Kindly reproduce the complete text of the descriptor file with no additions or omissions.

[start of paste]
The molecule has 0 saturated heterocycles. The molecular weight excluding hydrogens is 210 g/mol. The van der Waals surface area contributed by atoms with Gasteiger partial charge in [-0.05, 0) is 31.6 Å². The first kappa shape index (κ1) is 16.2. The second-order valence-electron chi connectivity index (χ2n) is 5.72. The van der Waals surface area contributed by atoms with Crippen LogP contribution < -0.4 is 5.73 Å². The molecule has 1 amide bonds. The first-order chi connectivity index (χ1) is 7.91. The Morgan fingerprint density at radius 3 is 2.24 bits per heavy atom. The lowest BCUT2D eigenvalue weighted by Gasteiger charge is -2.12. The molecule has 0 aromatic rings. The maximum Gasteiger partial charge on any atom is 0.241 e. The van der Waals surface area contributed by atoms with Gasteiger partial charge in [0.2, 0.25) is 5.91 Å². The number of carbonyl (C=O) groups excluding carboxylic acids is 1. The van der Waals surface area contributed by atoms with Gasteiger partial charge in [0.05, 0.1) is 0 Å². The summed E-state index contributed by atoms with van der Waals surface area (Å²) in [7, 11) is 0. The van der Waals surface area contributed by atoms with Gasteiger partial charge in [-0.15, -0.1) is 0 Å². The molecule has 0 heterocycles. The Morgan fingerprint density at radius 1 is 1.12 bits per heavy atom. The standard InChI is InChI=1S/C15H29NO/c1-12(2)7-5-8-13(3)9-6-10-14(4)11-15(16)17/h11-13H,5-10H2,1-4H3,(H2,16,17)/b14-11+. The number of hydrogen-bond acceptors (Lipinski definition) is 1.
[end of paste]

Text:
The molecule has 0 saturated heterocycles. The molecular weight excluding hydrogens is 210 g/mol. The van der Waals surface area contributed by atoms with Gasteiger partial charge in [-0.05, 0) is 31.6 Å². The first kappa shape index (κ1) is 16.2. The second-order valence-electron chi connectivity index (χ2n) is 5.72. The van der Waals surface area contributed by atoms with Crippen LogP contribution < -0.4 is 5.73 Å². The molecule has 1 amide bonds. The first-order chi connectivity index (χ1) is 7.91. The Morgan fingerprint density at radius 3 is 2.24 bits per heavy atom. The lowest BCUT2D eigenvalue weighted by Gasteiger charge is -2.12. The molecule has 0 aromatic rings. The maximum Gasteiger partial charge on any atom is 0.241 e. The van der Waals surface area contributed by atoms with Gasteiger partial charge in [0.2, 0.25) is 5.91 Å². The number of carbonyl (C=O) groups excluding carboxylic acids is 1. The van der Waals surface area contributed by atoms with Gasteiger partial charge in [0.05, 0.1) is 0 Å². The summed E-state index contributed by atoms with van der Waals surface area (Å²) in [7, 11) is 0. The van der Waals surface area contributed by atoms with Gasteiger partial charge in [-0.15, -0.1) is 0 Å². The molecule has 0 heterocycles. The Morgan fingerprint density at radius 1 is 1.12 bits per heavy atom. The standard InChI is InChI=1S/C15H29NO/c1-12(2)7-5-8-13(3)9-6-10-14(4)11-15(16)17/h11-13H,5-10H2,1-4H3,(H2,16,17)/b14-11+. The number of hydrogen-bond acceptors (Lipinski definition) is 1.